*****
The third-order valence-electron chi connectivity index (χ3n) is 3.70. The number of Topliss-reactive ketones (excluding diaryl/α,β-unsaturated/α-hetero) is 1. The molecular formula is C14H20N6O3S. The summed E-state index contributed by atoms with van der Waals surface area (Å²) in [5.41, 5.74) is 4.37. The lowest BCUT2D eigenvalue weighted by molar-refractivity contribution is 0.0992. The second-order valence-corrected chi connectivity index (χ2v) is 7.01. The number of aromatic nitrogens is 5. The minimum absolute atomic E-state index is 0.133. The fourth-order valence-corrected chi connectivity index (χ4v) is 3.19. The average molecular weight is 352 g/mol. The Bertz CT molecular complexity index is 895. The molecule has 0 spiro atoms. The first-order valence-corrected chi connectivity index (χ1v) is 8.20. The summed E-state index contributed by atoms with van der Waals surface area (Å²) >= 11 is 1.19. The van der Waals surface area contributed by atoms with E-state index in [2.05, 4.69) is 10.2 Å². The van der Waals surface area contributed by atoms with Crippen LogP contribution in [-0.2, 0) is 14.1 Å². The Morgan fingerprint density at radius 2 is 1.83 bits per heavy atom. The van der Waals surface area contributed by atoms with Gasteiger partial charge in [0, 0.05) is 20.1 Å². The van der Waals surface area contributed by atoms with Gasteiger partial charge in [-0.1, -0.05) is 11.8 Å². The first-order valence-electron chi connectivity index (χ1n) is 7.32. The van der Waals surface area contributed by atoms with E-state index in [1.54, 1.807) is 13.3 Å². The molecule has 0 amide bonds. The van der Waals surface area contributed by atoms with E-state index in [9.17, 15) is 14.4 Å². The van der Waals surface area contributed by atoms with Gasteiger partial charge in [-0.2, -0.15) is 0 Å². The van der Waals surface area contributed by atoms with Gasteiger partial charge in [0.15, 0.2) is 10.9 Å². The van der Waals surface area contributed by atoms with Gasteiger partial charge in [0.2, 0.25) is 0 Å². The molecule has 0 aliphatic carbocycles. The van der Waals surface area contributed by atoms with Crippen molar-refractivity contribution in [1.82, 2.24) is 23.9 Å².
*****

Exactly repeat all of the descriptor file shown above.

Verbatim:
The third-order valence-electron chi connectivity index (χ3n) is 3.70. The number of Topliss-reactive ketones (excluding diaryl/α,β-unsaturated/α-hetero) is 1. The molecular formula is C14H20N6O3S. The summed E-state index contributed by atoms with van der Waals surface area (Å²) in [5.41, 5.74) is 4.37. The lowest BCUT2D eigenvalue weighted by molar-refractivity contribution is 0.0992. The second-order valence-corrected chi connectivity index (χ2v) is 7.01. The number of aromatic nitrogens is 5. The minimum absolute atomic E-state index is 0.133. The fourth-order valence-corrected chi connectivity index (χ4v) is 3.19. The average molecular weight is 352 g/mol. The Bertz CT molecular complexity index is 895. The molecule has 0 spiro atoms. The first-order valence-corrected chi connectivity index (χ1v) is 8.20. The summed E-state index contributed by atoms with van der Waals surface area (Å²) >= 11 is 1.19. The van der Waals surface area contributed by atoms with E-state index in [2.05, 4.69) is 10.2 Å². The van der Waals surface area contributed by atoms with Crippen LogP contribution in [-0.2, 0) is 14.1 Å². The Morgan fingerprint density at radius 2 is 1.83 bits per heavy atom. The van der Waals surface area contributed by atoms with Gasteiger partial charge in [0, 0.05) is 20.1 Å². The van der Waals surface area contributed by atoms with Gasteiger partial charge in [-0.1, -0.05) is 11.8 Å². The first-order valence-electron chi connectivity index (χ1n) is 7.32. The van der Waals surface area contributed by atoms with E-state index in [1.54, 1.807) is 13.3 Å². The molecule has 0 amide bonds. The van der Waals surface area contributed by atoms with E-state index in [9.17, 15) is 14.4 Å². The van der Waals surface area contributed by atoms with Gasteiger partial charge in [-0.2, -0.15) is 0 Å². The van der Waals surface area contributed by atoms with Gasteiger partial charge in [0.15, 0.2) is 10.9 Å². The van der Waals surface area contributed by atoms with Gasteiger partial charge in [0.2, 0.25) is 0 Å². The molecule has 0 aliphatic carbocycles. The van der Waals surface area contributed by atoms with Crippen molar-refractivity contribution in [1.82, 2.24) is 23.9 Å².